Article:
The Weaver's Grave, by Seamus O'Kelly. Dublin: The O'Brien Press/Greenwich, Conn: Devin-Adair. 135 pp. $13.95. First published in 1919, one year after its author was buried with patriotic pomp as a hero of the Irish cause, Seamus O'Kelly's ``The Weaver's Grave'' has experienced the fate accorded more than a few literary masterpieces: After winning immediate acclaim, it fell into an oblivion relived only in part by the efforts of the occasional anthology editor. It has drifted in and mostly out of print for years.
The republication of this extraordinary tale of a search for a burial plot among the disheveled ruins of a graveyard in the inhospitable reaches of western Ireland represents a welcome attempt to keep this singular gem of Irish literature alive.
``The Weaver's Grave'' is the only thing of quality that O'Kelly, a fiercely nationalistic journalist and minor playwright, ever wrote. (The four other stories included in this edition bear this out.) Whatever the explanation for the appearance of so fine a work in the canon of so mediocre a writer, O'Kelly did, in this one story, manage to put his considerable gift for rendering local color in the service of a powerful and lasting vision of the strength of the human spirit.
Its central characters are two old men summoned to locate the weaver's grave -- Cahir Bowes the stone-breaker and Meehaul Lynskey the nailer. The physical afflictions and deformities of these two Beckettian characters are more than offset by the vitality of their extravagant and exuberent language.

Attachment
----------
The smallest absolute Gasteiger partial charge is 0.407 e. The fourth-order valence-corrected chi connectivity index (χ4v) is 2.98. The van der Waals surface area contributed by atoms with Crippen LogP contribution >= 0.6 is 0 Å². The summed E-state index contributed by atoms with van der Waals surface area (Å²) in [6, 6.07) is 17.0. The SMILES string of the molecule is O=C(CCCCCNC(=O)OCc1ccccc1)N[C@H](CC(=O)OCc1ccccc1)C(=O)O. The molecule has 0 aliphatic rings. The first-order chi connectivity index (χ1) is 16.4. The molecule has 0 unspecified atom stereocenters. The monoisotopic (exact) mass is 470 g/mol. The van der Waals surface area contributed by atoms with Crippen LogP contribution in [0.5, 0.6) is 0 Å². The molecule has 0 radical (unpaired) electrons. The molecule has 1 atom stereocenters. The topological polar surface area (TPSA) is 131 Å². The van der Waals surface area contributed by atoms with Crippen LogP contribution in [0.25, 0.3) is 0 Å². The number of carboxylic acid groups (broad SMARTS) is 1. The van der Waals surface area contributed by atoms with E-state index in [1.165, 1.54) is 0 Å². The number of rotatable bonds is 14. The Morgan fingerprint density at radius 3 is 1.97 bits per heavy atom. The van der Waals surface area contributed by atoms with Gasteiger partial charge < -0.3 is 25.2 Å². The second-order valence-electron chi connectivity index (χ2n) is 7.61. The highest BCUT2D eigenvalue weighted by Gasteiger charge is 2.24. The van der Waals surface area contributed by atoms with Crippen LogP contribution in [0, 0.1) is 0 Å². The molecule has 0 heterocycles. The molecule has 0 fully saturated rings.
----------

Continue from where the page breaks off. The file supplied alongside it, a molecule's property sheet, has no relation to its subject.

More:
The most remarkable emblem of this affirmation of human will and determination in the face of loss and suffering is a third old man -- Malachi Roohan the cooper, to whom the weaver's widow goes for information after the stone-breaker and the nailer fail to find the grave.
The theme of ``The Weaver's Grave'' is hardly original. What makes this novel worthy of survival is its convincing evocation of the tough, sinewy landscape and people of this desolate patch of the world, reminding us again of the truth of playwright John M. Synge's statement, in the preface to his poems, that ``it is the timber of poetry that wears most surely, and there is no timber that has not strong roots among the clay and worms.''
Gregory A. Schirmer teaches at University of Mississippi.